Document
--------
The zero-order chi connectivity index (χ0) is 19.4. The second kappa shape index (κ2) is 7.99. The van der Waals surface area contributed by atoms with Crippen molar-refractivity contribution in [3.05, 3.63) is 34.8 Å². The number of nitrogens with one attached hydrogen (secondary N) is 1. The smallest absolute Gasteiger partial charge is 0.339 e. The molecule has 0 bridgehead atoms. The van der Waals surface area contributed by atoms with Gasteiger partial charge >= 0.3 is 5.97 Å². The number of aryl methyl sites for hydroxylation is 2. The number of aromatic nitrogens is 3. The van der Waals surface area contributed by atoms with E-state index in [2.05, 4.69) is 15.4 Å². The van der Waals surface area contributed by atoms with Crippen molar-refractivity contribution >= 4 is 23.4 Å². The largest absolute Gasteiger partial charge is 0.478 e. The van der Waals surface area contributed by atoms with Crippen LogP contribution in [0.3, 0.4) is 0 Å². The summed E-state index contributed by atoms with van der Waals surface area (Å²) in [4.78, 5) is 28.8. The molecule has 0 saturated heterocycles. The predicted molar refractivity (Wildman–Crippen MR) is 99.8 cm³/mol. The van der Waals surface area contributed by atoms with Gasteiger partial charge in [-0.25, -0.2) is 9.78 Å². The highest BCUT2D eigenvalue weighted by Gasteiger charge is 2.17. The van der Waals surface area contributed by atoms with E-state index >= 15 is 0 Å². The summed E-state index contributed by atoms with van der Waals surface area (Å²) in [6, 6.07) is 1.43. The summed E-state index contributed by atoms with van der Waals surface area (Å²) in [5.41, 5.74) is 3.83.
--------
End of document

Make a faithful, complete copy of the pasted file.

The zero-order chi connectivity index (χ0) is 19.4. The second kappa shape index (κ2) is 7.99. The van der Waals surface area contributed by atoms with Crippen molar-refractivity contribution in [3.05, 3.63) is 34.8 Å². The number of nitrogens with one attached hydrogen (secondary N) is 1. The smallest absolute Gasteiger partial charge is 0.339 e. The molecule has 0 bridgehead atoms. The van der Waals surface area contributed by atoms with Gasteiger partial charge >= 0.3 is 5.97 Å². The number of aryl methyl sites for hydroxylation is 2. The number of aromatic nitrogens is 3. The van der Waals surface area contributed by atoms with E-state index in [2.05, 4.69) is 15.4 Å². The van der Waals surface area contributed by atoms with Crippen molar-refractivity contribution >= 4 is 23.4 Å². The largest absolute Gasteiger partial charge is 0.478 e. The van der Waals surface area contributed by atoms with Crippen LogP contribution in [0.3, 0.4) is 0 Å². The summed E-state index contributed by atoms with van der Waals surface area (Å²) in [4.78, 5) is 28.8. The molecule has 0 saturated heterocycles. The predicted molar refractivity (Wildman–Crippen MR) is 99.8 cm³/mol. The van der Waals surface area contributed by atoms with Gasteiger partial charge in [-0.25, -0.2) is 9.78 Å². The highest BCUT2D eigenvalue weighted by Gasteiger charge is 2.17. The van der Waals surface area contributed by atoms with E-state index >= 15 is 0 Å². The summed E-state index contributed by atoms with van der Waals surface area (Å²) in [6, 6.07) is 1.43. The summed E-state index contributed by atoms with van der Waals surface area (Å²) in [5.41, 5.74) is 3.83.